Kit Needs a Family!
Are you or someone you know the right family for Kit?
Holt International recently announced a $3,000 Special Blessings Grant to help with Kit’s adoption!
Two years ago, my daughter Joy and I joined a Holt Ambassador trip to China. Our group of mostly adults met over 40 children with special needs who were waiting for a family. Since then, many of them have been adopted. But a good number are still waiting — and Kit is among them.
Born with stiffness in his hips and legs due to a mild form of CP (cerebral palsy), Kit was placed into care at the age of 5 months.
Kit grew up supported by many loving caretakers and doctors. As he grew, he became self-sufficient, able to manage personal care activities, read and write, and memorize long passages of Chinese poems. He even received surgery to improve his mobility!
The surgery was a great success! Watch him burst with pride as he climbs up and zooms down the playground jungle gym slide. He’s finally able to have fun with friends and get around on his own!
While walking is a huge accomplishment for Kit, what he needs most is a family of his own. Once home with his new family, he will likely benefit from continued physical therapy to improve his gait, and perhaps another surgery or two to help him walk longer distances without a walker or wheelchair.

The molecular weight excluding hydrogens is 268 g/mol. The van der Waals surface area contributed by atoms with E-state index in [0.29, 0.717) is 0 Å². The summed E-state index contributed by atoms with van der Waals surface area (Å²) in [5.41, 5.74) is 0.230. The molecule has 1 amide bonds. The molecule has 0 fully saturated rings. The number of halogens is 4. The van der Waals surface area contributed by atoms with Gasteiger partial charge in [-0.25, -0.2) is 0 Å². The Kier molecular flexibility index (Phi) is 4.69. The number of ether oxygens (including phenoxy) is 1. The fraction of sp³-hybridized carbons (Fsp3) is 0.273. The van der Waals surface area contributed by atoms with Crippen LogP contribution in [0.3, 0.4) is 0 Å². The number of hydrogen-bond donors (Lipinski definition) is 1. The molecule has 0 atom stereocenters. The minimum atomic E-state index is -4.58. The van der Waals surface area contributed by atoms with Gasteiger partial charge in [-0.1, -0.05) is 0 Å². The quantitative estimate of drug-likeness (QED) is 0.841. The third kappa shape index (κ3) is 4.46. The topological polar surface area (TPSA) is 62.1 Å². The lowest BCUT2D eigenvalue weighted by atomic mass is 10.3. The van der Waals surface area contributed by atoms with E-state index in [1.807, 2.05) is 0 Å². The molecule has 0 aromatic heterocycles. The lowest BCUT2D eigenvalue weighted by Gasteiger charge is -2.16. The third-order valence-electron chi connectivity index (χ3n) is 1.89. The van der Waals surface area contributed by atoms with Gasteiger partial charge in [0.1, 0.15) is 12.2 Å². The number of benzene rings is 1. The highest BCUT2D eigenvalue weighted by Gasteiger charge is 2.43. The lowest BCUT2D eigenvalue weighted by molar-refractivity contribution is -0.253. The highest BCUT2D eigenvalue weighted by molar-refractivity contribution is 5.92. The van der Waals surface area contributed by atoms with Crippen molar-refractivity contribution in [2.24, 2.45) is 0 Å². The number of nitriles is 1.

I found Kit to be a loving, joyful and charming boy. He is handsome, kind and bright. He longs to have a family of his own and I can confidently say that the right family would benefit from having this special child in their lives.
In the two years since Joy and I met him, we’ve learned a thing or two about why Kit is considered “harder to place” than others waiting to be adopted.
- Girls are adopted more often than boys.
2. Younger children are adopted more often than older children.
3. Children with CP are less likely to be adopted, although many excel in life —with professions in law, medicine, education, and much more.
4. Children in China are no longer eligible for adoption upon reaching their 14th birthday.
In just a few short weeks, Kit turns 12 and an adoption usually takes about 12-16 months from beginning to end. Each night we pray that the right family will find him soon and begin the adoption process before it is too late.
Penny Phillips & Joy Shand | Canton, Connecticut
DOB: 01/17/2006 | China